Asked about the challenges of people having low levels of the virus at the start of the infection, he replies the answer is frequent testing, multiple times a week (easy to do with these), because if symptoms are building, the amount of virus in throats and noses rises within hours, he says.
Having used statistical models to assess this strategy, in a preprint that came out in September, he and his colleagues suggest that testing people twice a week with antigen tests would be more effective in curbing the spread of C-19 than more ‘complex’ tests every two weeks, with lag time in results, and potential distortions. These findings have been replicated in another parallel study looking at safely reopening university campuses.
The key is to identify those most at risk of getting sick and infecting others not just ‘spotting’ people who have been ‘infected’ in some way, to some degree, at some time. The rapidity, allows for rapid response, without persecuting scores of people who for two weeks have their lives and livelihoods seriously compromised.
If symptoms seem to develop despite a negative antigen test, then a PCR test could be used as a follow up, which is the approach India is taking, also recommended by the CDC in the US and WHO. When the August surges hit India, the antigen tests helped in picking up and targeting the increased number of cases. The US FDA antigen tests have a greater sensitivity than the Indian tests and come from Abbott Laboratories.
GMOA exit strategy
This too was just presented. I will not analyse this in detail as you can readily read it, clearly well intentioned, well thought through. However, we should stop using ‘hammer and dance’ references as multiple months of 24/7 outright curfew unfortunately clung to in the spring when fatalities were nominal and so were cases, has exhausted our ‘hammer’ options if we want to keep the economy afloat and not visit far greater personal, medical, educational and economic hardship than a viral interloper that has not come close to being a real health variable when we have 12,000 deaths from normal causes of mortality each month in Sri Lanka.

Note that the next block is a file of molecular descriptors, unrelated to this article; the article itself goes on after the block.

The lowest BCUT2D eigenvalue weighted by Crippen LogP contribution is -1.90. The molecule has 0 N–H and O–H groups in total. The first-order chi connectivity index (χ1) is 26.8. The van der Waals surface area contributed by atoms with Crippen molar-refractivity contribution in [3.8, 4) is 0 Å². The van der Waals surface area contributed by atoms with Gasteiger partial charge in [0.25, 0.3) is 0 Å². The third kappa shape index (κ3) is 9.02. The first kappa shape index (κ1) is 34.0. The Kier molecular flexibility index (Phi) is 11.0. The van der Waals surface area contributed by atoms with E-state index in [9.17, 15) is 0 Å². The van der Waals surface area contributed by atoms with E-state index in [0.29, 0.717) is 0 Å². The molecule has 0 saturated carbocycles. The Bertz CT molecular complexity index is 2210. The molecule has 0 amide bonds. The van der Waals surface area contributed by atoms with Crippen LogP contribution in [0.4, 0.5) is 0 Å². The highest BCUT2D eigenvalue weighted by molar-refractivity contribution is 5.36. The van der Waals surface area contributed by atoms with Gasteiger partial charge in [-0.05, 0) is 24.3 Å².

Saying the cases have grown ‘exponentially’ or ‘diabolically’ (another characterisation used later) is hyperbole. Exponential means continually growing as per some percentage. When we have daily tallies ranging from 500 to 167 to 198 to 353, to one vertiginous spike (to date) of 866, we cannot call this ‘exponential’ growth.
We can say that unlike past surges, mainly from the Navy and rehab centre cluster, here, because people went out from one superspreader environment and then through the fish markets and local networks, there are multiple clusters, larger aggregates therefore, and contact tracing is certainly more complicated.
Happily the GMOA document acknowledges the lack of long-term viability of ‘lockdown,’ though still ‘lockdown’ is not the same as ‘curfew’ (something we still can’t seem to fully distinguish on these shores), and the document does take aim at protecting life and liberty overall along with health. We can all salute that, as they are symbiotic, inextricably linked!
I do think we may have to, with the introduction of the antigen tests, be able to relieve much of the stress on the quarantine network, whereby those with mild symptoms (but actual symptoms) can go to patient monitoring centres (current quarantine centres) if necessary, and only those with serious symptoms or at high risk or those who cannot be housed can go to a quarantine centre or specialised COVID Management Hospital.
Overall, a step in the right direction, though we need the antigen tests to make sure ‘positive test results’ that aren’t ‘cases’ are not clogging up capacity and capability and unnecessarily impinging on people’s lives.
Breaking news: A 17th fatality in Lanka has been stated related to COVID. I put this under ‘communication’ as to me it is ‘miscommunication’. This was a 41-year-old person suffering from ‘cirrhosis’ (late stage of liver scarring from hepatitis or chronic alcoholism almost always, not COVID).